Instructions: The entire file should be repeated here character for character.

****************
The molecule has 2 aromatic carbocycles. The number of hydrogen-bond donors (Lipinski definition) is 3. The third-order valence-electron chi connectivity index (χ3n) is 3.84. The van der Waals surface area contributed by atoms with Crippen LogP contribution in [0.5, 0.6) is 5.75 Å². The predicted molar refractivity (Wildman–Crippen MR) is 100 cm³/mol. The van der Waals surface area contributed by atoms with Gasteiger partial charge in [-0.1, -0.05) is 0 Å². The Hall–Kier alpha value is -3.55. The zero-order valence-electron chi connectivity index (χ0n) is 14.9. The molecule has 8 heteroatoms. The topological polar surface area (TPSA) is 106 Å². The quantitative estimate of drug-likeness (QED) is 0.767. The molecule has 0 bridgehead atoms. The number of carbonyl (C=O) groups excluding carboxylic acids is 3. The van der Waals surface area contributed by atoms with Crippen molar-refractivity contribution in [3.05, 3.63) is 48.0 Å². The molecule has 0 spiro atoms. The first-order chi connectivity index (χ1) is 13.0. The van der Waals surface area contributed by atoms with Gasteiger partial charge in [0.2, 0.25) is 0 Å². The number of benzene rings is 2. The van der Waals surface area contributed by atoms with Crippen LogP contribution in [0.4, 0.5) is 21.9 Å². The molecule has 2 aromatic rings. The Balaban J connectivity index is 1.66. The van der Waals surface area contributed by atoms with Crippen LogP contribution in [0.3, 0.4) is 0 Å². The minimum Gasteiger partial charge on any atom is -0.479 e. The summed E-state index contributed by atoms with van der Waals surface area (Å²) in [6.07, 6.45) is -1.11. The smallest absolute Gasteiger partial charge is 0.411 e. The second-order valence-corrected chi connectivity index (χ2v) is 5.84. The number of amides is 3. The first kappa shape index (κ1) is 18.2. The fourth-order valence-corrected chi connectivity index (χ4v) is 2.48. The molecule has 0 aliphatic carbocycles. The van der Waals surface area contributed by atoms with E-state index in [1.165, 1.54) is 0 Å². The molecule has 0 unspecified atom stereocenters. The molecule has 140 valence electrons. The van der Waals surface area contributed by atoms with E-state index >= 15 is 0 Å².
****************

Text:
The molecule has 2 aromatic carbocycles. The number of hydrogen-bond donors (Lipinski definition) is 3. The third-order valence-electron chi connectivity index (χ3n) is 3.84. The van der Waals surface area contributed by atoms with Crippen LogP contribution in [0.5, 0.6) is 5.75 Å². The predicted molar refractivity (Wildman–Crippen MR) is 100 cm³/mol. The van der Waals surface area contributed by atoms with Gasteiger partial charge in [-0.1, -0.05) is 0 Å². The Hall–Kier alpha value is -3.55. The zero-order valence-electron chi connectivity index (χ0n) is 14.9. The molecule has 8 heteroatoms. The topological polar surface area (TPSA) is 106 Å². The quantitative estimate of drug-likeness (QED) is 0.767. The molecule has 0 bridgehead atoms. The number of carbonyl (C=O) groups excluding carboxylic acids is 3. The van der Waals surface area contributed by atoms with Crippen molar-refractivity contribution in [3.05, 3.63) is 48.0 Å². The molecule has 0 spiro atoms. The first-order chi connectivity index (χ1) is 13.0. The van der Waals surface area contributed by atoms with Gasteiger partial charge in [0.2, 0.25) is 0 Å². The number of benzene rings is 2. The van der Waals surface area contributed by atoms with Crippen LogP contribution in [0.4, 0.5) is 21.9 Å². The molecule has 2 aromatic rings. The Balaban J connectivity index is 1.66. The van der Waals surface area contributed by atoms with Crippen LogP contribution in [0.3, 0.4) is 0 Å². The minimum Gasteiger partial charge on any atom is -0.479 e. The summed E-state index contributed by atoms with van der Waals surface area (Å²) in [6.07, 6.45) is -1.11. The smallest absolute Gasteiger partial charge is 0.411 e. The second-order valence-corrected chi connectivity index (χ2v) is 5.84. The number of amides is 3. The first kappa shape index (κ1) is 18.2. The fourth-order valence-corrected chi connectivity index (χ4v) is 2.48. The molecule has 0 aliphatic carbocycles. The van der Waals surface area contributed by atoms with E-state index in [1.165, 1.54) is 0 Å². The molecule has 0 unspecified atom stereocenters. The molecule has 140 valence electrons. The van der Waals surface area contributed by atoms with E-state index >= 15 is 0 Å².